Keyless smart locks use internet-connected software, which enables connectivity with off-premise access control systems through WiFi internet and Bluetooth (primarily). Like cloud-based access control, keyless smart locks offer all of the advantages of more traditional, on-premise door entry methods alongside all the advantages of remote management, namely:
- Administrators can monitor, lock, and unlock doors from anywhere
- Can be paired with other security and surveillance infrastructure, such as video monitoring, alarm systems, and environmental monitors
- Can be integrated with cloud security systems and mobile credentialing
- Allow for faster incident response
- More flexibility, including compatible devices (smartphones, tablets, etc.), programming access windows, and remote alerts
Cons of Keyless Smart Locks
Keyless smart locks are not without their faults, however:
- Not immune to network and power outages
- Require more advanced maintenance considerations that require an IT professional
- Cybersecurity threats that require ongoing attention to security protocols, patching, device offboarding, and operating system updates
- Additional hardware and installation costs due to the need for underlying software and internet-enabled hardware
Door Entry with Biometrics
The most familiar—and perhaps most common—form of biometric access system is fingerprinting. iPhone users, in particular, have likely set up a fingerprint to unlock their device or to authorize app purchases and downloads. In a biometric access system, a scanner converts some “biological input”, such as fingerprint, palm, retina, or even voice, into a machine readable credential.
Pros of Biometrics
Biometrics are especially prevalent in higher tech, higher security settings, where they are often deployed alongside another door entry method to create a strong two-factor authentication process for granting access. Examples include banks, medical facilities, government buildings, and storage/warehousing. The pros of biometric-controlled door entry systems include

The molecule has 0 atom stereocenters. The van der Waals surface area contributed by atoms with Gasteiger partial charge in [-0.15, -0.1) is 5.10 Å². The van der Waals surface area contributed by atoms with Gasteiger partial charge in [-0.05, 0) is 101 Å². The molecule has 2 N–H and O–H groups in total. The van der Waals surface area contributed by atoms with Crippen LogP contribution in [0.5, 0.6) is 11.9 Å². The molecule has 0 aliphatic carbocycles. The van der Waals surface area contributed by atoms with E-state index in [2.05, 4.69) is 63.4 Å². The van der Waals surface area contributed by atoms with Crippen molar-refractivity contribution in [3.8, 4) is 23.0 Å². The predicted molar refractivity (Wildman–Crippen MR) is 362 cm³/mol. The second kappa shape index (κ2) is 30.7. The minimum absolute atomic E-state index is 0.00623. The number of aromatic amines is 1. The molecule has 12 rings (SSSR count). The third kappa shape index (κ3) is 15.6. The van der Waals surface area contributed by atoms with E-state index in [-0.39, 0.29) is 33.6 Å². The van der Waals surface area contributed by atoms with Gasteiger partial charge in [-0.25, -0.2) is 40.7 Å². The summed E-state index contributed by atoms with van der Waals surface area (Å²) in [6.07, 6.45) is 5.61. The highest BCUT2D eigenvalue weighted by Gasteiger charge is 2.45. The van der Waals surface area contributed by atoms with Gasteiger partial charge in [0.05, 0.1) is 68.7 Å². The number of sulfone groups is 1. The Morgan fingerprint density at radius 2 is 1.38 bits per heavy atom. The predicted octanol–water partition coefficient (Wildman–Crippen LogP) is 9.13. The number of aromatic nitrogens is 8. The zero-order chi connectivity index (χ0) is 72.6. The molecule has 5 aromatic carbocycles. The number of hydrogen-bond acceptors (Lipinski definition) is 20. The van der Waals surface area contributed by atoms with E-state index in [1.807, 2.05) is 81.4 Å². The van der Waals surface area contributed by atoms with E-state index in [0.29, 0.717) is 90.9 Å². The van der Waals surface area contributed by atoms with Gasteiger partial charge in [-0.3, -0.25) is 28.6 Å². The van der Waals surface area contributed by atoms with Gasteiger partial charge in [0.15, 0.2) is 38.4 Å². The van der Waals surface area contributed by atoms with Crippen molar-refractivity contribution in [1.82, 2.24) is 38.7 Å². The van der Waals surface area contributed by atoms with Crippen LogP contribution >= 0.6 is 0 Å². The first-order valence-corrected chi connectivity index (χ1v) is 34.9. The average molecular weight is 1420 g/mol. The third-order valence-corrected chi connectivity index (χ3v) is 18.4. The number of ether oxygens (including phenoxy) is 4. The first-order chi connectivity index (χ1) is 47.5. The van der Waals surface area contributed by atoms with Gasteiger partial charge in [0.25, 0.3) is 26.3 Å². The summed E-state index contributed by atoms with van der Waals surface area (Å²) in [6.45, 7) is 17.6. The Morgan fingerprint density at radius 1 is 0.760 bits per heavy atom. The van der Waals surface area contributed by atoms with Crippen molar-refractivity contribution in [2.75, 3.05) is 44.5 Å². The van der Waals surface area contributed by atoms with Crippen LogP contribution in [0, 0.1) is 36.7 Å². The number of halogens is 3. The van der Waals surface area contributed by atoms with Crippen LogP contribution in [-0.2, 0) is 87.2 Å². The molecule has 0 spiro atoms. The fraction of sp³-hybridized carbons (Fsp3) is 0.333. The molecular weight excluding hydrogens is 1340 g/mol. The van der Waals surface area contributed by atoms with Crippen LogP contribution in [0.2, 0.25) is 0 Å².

- Ease of use
- The person is the credential, so no need to issue or reissue keycards or FOBs
- Tighter security thanks to how difficult it is to breach a biometric reader, as well as no credential to lose, misplace, or leave at home
- Can in some cases be centrally managed from a remote location
Cons of Biometrics
Typically, with advanced technology comes higher upfront cost. The same is true of biometric readers, one of the primary drawbacks of this solution. Others include:
- Not applicable (and thus not worth the high cost) for some smaller businesses and organizations
- Bad readings, delays, and rejected credentials are common
- No remote authorization capabilities
Which Access Control Door Entry Method is the Best?
Keycards, keyless smart locks, smartphones, and biometrics all have their place. We mentioned how, for instance, biometrics can be cost-prohibitive for smaller organizations—the strength of the technology does not outweigh the significant cost to implement. For other organizations, standalone keyless access methods, such as passcode locks, may not offer enough security.
Most organizations use a hybrid door entry model that’s tailored to their organization’s specific needs. A combination of one of the door entry methods above, video surveillance, and remote monitoring can be quite effective in maintaining the utmost security while minimizing blindspots and vulnerabilities.